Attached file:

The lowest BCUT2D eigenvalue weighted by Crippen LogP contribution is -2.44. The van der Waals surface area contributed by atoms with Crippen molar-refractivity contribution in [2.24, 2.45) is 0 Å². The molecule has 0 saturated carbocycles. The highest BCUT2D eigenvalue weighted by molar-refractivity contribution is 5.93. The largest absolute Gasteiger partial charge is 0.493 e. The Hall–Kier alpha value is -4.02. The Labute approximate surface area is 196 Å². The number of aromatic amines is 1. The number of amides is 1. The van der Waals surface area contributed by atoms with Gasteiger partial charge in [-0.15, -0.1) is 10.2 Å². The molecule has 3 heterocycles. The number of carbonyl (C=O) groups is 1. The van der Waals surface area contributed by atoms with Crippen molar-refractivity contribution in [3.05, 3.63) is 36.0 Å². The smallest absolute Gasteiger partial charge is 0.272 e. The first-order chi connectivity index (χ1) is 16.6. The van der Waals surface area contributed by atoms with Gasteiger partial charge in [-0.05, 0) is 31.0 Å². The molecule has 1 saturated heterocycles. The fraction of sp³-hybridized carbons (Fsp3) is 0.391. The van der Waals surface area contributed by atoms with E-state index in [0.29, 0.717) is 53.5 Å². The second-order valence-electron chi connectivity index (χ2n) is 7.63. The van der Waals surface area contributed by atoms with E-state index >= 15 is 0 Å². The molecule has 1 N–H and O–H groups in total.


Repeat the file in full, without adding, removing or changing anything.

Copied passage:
The lowest BCUT2D eigenvalue weighted by Crippen LogP contribution is -2.44. The van der Waals surface area contributed by atoms with Crippen molar-refractivity contribution in [2.24, 2.45) is 0 Å². The molecule has 0 saturated carbocycles. The highest BCUT2D eigenvalue weighted by molar-refractivity contribution is 5.93. The largest absolute Gasteiger partial charge is 0.493 e. The Hall–Kier alpha value is -4.02. The Labute approximate surface area is 196 Å². The number of aromatic amines is 1. The number of amides is 1. The van der Waals surface area contributed by atoms with Gasteiger partial charge in [-0.15, -0.1) is 10.2 Å². The molecule has 3 heterocycles. The number of carbonyl (C=O) groups is 1. The van der Waals surface area contributed by atoms with Crippen molar-refractivity contribution in [3.05, 3.63) is 36.0 Å². The smallest absolute Gasteiger partial charge is 0.272 e. The first-order chi connectivity index (χ1) is 16.6. The van der Waals surface area contributed by atoms with Gasteiger partial charge in [-0.05, 0) is 31.0 Å². The molecule has 1 saturated heterocycles. The fraction of sp³-hybridized carbons (Fsp3) is 0.391. The van der Waals surface area contributed by atoms with E-state index in [0.29, 0.717) is 53.5 Å². The second-order valence-electron chi connectivity index (χ2n) is 7.63. The van der Waals surface area contributed by atoms with E-state index >= 15 is 0 Å². The molecule has 1 N–H and O–H groups in total.